Sometimes as a department we do not agree on a specific sequence; however, any differences are minimal and we embrace these opportunities to try out slightly different sequences with our classes, allowing us to feed back to each other in our reflections. An example is whether to teach forces or motion first. We can teach velocity and acceleration first and then explain why objects accelerate using forces, or we can teach forces first and then describe acceleration as being one of the effects. Both of these sequences gradually build up in difficulty, so either sequence has an appreciation of the cognitive load on our students. As a department, we must end up at the same point in the overall sequence within a given time frame to ensure consistency with regard to assessment and student class changes, but we are able to take slightly different routes.

In our sequencing, we also consider the spacing of the content, so students have regular opportunities to revisit prior learning. For example, we split the mechanics topic into smaller sub-topics, allowing us to teach other topics in between. This is often referred to as a spiral-based approach to curriculum design, as outlined by Mountstevens and Astolfi (2019). We start with forces and motion, then move on to introductory waves. During the waves topic, we can link back to prior knowledge when we talk about the speed of a wave. Later on, we will return to the mechanics topic by looking at force and extension of a spring, which will give us the opportunity to then link new knowledge with energy stores. During our sequencing discussions, we are constantly asking ourselves whether we are effectively optimising the intrinsic cognitive load placed on the students. We ensure that new pieces of information are presented in small enough chunks, but not so small that the learning becomes fragmented.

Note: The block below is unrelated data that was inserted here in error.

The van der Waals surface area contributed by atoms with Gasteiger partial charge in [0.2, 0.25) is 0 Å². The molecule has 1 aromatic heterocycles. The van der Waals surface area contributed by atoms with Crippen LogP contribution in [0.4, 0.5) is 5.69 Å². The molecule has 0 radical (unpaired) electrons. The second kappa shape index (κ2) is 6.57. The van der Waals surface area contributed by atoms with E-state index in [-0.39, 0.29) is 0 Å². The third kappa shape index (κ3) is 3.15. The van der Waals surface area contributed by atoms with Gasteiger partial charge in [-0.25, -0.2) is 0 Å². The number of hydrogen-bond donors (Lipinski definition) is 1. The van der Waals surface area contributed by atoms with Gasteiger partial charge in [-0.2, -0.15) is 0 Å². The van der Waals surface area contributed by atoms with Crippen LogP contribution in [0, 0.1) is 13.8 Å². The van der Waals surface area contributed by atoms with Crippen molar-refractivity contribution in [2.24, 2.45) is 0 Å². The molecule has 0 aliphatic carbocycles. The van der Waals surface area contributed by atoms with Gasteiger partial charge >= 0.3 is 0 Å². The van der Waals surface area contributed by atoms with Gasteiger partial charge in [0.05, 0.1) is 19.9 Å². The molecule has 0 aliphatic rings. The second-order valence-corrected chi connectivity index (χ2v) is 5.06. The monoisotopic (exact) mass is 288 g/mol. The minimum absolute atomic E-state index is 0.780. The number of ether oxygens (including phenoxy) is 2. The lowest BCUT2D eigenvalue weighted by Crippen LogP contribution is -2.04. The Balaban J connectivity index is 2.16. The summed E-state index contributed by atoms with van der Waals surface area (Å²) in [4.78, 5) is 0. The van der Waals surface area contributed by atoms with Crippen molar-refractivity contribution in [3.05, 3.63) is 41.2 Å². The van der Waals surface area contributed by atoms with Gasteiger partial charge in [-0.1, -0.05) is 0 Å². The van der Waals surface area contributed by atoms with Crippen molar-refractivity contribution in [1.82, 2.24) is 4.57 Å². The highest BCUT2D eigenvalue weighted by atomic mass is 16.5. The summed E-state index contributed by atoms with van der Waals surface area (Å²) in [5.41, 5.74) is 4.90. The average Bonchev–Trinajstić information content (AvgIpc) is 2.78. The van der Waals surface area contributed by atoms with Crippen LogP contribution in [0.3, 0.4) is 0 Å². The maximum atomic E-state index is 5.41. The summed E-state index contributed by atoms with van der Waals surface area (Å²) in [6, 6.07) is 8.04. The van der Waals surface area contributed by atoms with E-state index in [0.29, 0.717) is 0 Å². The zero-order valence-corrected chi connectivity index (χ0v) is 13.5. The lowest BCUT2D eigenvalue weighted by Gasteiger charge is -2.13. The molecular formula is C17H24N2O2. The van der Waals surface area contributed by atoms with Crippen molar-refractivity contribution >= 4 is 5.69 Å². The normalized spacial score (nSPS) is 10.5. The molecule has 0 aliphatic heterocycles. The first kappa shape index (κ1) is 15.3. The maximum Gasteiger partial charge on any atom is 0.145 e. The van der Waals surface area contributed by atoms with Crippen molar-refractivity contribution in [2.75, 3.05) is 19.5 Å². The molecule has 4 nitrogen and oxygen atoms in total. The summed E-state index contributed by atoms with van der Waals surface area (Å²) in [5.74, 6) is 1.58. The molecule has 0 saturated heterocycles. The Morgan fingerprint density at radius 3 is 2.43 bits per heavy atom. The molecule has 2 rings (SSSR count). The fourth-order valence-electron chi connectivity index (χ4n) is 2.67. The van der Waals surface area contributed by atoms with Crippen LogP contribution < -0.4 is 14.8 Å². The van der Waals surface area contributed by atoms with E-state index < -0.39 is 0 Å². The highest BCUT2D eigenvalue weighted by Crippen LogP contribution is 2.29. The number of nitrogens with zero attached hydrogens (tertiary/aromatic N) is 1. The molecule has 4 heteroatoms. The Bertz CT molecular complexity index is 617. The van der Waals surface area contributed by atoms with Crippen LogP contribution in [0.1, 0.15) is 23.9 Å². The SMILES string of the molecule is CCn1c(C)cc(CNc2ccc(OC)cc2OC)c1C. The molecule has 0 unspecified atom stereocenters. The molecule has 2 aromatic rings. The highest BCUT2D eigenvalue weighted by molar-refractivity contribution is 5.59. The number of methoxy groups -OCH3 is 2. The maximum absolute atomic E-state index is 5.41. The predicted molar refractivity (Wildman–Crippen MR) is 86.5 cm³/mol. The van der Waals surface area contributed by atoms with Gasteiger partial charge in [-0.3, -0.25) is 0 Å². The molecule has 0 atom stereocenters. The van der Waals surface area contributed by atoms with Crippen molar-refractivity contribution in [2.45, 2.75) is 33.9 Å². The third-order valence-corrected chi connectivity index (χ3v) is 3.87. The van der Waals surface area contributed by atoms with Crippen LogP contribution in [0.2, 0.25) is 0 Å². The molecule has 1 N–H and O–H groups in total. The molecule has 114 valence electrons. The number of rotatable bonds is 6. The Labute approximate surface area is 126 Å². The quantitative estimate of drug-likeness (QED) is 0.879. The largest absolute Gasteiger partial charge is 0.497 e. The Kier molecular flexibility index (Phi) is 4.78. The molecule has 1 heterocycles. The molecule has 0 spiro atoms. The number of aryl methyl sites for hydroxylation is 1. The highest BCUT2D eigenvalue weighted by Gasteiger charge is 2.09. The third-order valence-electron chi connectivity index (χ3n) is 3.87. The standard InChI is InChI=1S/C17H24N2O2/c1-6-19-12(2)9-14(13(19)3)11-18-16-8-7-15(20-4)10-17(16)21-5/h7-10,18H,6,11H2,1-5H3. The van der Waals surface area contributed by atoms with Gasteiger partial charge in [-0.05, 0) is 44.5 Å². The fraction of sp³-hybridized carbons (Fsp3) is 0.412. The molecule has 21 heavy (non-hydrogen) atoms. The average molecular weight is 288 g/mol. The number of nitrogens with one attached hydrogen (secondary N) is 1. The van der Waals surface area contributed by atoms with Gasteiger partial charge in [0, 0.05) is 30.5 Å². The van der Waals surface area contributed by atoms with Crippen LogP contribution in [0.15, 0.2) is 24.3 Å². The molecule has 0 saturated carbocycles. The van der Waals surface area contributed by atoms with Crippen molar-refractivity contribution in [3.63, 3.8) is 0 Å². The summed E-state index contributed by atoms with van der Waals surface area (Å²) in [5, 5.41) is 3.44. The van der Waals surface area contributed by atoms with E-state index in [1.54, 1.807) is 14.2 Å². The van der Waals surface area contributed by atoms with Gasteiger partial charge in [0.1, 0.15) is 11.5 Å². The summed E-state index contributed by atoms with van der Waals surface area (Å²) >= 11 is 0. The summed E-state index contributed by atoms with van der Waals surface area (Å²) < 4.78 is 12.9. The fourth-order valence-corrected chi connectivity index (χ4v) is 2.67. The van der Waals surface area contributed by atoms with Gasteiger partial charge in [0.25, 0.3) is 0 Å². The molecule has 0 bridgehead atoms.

Once we have started teaching our sequence of lessons, we regularly feed back to the department and review our sequence so far. Reflections centre on whether there were any areas where our students struggled and whether this was a direct consequence of our sequencing – perhaps we overloaded our students’ working memory during the lesson and this is able to be modified for next time. If we taught slightly different sequences, we reflect on the benefits and drawbacks of each within our lessons and potentially decide on an agreed order for next time.

While there is no best physics teaching sequence, by putting the optimisation of intrinsic load at the forefront of our lesson sequencing discussions, our department can create as best a sequence as we can for our own teachers and students. This sequence is one that has considered the build-up in complexity of both content and mathematical skills in order to present our story of physics in an accessible and effective manner.

References
  • de Jong T (2010) Cognitive load theory, educational research, and instructional design: Some food for thought. Instructional Science 38: 105–134
  • Lovell O (2021) Sweller’s Cognitive Load Theory in Action. Suffolk: John Catt Educational Ltd.
  • Mountstevens E and Astolfi C (2019) The spiral curriculum approach. Impact. 6: 74–76.
  • Sweller J (1998) Cognitive load during problem solving: Effects on learning. Cognitive Science 12: 257–285.